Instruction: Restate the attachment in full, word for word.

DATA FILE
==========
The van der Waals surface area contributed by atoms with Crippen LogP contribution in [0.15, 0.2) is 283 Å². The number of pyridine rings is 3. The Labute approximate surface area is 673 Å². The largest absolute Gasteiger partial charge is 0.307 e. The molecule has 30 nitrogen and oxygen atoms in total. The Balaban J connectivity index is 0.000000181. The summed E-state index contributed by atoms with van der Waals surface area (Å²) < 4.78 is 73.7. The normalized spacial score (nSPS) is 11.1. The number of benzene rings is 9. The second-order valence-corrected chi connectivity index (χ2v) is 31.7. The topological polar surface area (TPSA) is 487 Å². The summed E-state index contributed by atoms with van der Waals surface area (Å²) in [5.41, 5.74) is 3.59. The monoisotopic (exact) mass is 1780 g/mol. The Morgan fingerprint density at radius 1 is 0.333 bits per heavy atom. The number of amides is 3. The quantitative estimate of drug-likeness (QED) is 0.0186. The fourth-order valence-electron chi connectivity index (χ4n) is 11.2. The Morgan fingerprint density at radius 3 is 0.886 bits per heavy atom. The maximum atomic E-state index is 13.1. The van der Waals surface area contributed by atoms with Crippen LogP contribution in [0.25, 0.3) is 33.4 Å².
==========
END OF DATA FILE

The van der Waals surface area contributed by atoms with Crippen LogP contribution in [0.15, 0.2) is 283 Å². The number of pyridine rings is 3. The Labute approximate surface area is 673 Å². The largest absolute Gasteiger partial charge is 0.307 e. The molecule has 30 nitrogen and oxygen atoms in total. The Balaban J connectivity index is 0.000000181. The summed E-state index contributed by atoms with van der Waals surface area (Å²) < 4.78 is 73.7. The normalized spacial score (nSPS) is 11.1. The number of benzene rings is 9. The second-order valence-corrected chi connectivity index (χ2v) is 31.7. The topological polar surface area (TPSA) is 487 Å². The summed E-state index contributed by atoms with van der Waals surface area (Å²) in [5.41, 5.74) is 3.59. The monoisotopic (exact) mass is 1780 g/mol. The Morgan fingerprint density at radius 1 is 0.333 bits per heavy atom. The number of amides is 3. The quantitative estimate of drug-likeness (QED) is 0.0186. The fourth-order valence-electron chi connectivity index (χ4n) is 11.2. The Morgan fingerprint density at radius 3 is 0.886 bits per heavy atom. The maximum atomic E-state index is 13.1. The van der Waals surface area contributed by atoms with Crippen LogP contribution in [0.25, 0.3) is 33.4 Å².